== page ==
Month: May 2017

The Cost of Cowardice


Alternate title: How I Learned to Stop Worrying and Love the Bomb

I am a fairly risk averse person, which often leads me to making sub-optimal decisions and living in a little bit of regret. I also try to be as rational as possible, which leads me to analyze every little or big decision that I want to make, and in most cases eventually arrive at a good understanding of my choices. This then devolves into a self harassment because I am unable to take the riskier routes, even if they overshoot in the Expected Value department.

This can have pretty serious long term consequences, depending on the decision type. Let’s take two seemingly unconnected examples to drive home the point.

A. Relationships
Relationships are tough. They are difficult systems to analyze because you are both the observer and the observed, and your observations will affect the system you are trying to rationally figure out. So when trying to do fault analysis on your own relationship, you have to be aware of the fact that any reflexive process will only lead you to an incomplete truth. That does not mean that honest analysis of such a situation is useless, it only means that the inherent uncertainty associated with whatever conclusions you make can throw off your confidence and lead to a lot of second guessing (in a lot of cases, it should).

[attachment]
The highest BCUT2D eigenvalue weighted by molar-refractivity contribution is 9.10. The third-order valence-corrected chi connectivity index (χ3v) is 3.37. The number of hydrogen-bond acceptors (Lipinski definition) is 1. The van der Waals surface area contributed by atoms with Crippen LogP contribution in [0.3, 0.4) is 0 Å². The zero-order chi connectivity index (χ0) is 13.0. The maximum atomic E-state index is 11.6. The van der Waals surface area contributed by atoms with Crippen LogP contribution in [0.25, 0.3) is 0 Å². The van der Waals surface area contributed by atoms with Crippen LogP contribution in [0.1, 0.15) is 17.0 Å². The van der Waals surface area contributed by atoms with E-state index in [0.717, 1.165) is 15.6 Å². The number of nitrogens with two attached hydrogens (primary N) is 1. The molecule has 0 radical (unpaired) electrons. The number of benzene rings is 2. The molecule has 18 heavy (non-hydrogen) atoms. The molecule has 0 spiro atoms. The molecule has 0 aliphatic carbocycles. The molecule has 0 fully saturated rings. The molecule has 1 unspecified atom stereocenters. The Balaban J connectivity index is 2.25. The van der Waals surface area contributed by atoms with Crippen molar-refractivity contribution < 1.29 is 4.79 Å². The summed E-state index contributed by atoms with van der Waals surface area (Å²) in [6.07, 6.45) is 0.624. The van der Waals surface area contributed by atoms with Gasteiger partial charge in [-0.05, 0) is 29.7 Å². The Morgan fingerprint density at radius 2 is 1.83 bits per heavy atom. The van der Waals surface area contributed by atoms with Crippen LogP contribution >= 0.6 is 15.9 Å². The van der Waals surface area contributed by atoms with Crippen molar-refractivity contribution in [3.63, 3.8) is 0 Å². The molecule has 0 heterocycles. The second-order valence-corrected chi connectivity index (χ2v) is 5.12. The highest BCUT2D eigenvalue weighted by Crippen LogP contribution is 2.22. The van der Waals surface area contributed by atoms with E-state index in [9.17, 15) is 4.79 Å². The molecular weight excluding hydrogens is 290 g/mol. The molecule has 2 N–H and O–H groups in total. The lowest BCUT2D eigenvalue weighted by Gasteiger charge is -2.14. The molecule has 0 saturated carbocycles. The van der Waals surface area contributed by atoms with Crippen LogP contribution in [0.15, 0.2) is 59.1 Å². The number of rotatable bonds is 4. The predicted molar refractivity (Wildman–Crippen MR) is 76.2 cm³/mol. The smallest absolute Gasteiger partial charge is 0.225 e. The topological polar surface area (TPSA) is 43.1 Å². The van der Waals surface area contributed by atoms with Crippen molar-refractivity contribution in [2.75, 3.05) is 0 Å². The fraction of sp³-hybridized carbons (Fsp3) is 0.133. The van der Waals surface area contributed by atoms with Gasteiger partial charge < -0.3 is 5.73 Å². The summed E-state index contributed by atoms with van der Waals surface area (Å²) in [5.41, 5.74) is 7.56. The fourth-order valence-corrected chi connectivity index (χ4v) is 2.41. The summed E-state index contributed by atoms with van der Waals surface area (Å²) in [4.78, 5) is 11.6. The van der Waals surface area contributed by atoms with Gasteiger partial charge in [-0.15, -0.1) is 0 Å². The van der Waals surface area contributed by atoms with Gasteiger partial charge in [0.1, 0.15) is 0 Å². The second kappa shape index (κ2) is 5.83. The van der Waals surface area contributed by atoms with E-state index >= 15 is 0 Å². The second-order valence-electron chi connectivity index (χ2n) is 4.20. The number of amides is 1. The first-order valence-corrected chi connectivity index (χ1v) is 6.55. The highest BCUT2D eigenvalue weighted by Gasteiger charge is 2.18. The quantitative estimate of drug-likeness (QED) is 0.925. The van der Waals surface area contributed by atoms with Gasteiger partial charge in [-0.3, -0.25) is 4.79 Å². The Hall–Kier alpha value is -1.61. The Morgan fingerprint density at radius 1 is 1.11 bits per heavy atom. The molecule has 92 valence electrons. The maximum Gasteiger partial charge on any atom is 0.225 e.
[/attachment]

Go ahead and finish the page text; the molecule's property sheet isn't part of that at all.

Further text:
Let’s say you analyze the issues in your relationship and arrive at some reasonable conclusions that seem to be holding up in both back and forward time testing. In a lot of cases, the conclusions you arrive at will have you facing some tough choices, like ending a relationship, or changing important things about it, and/or having some difficult conversations.
In such cases, what do you do? The optimal choice is in front of you, but there is hesitation in your mind because you are not totally certain (and you’ll never be) of the quality of your decision. And since it is a difficult conversation to have, you chicken out. The cost of prolonging such decisions are two fold:
a. you stay miserable and the issues never get solved, and usually the pain only intensifies with time (compounded pain, we can call it)
b. in case you have arrived at an incorrect conclusion, there is very little correction that you can do unless you get more information. The best way to get more information in a dynamic two (usually) people system is to confront the other person and get them involved in the process as well

B. Finance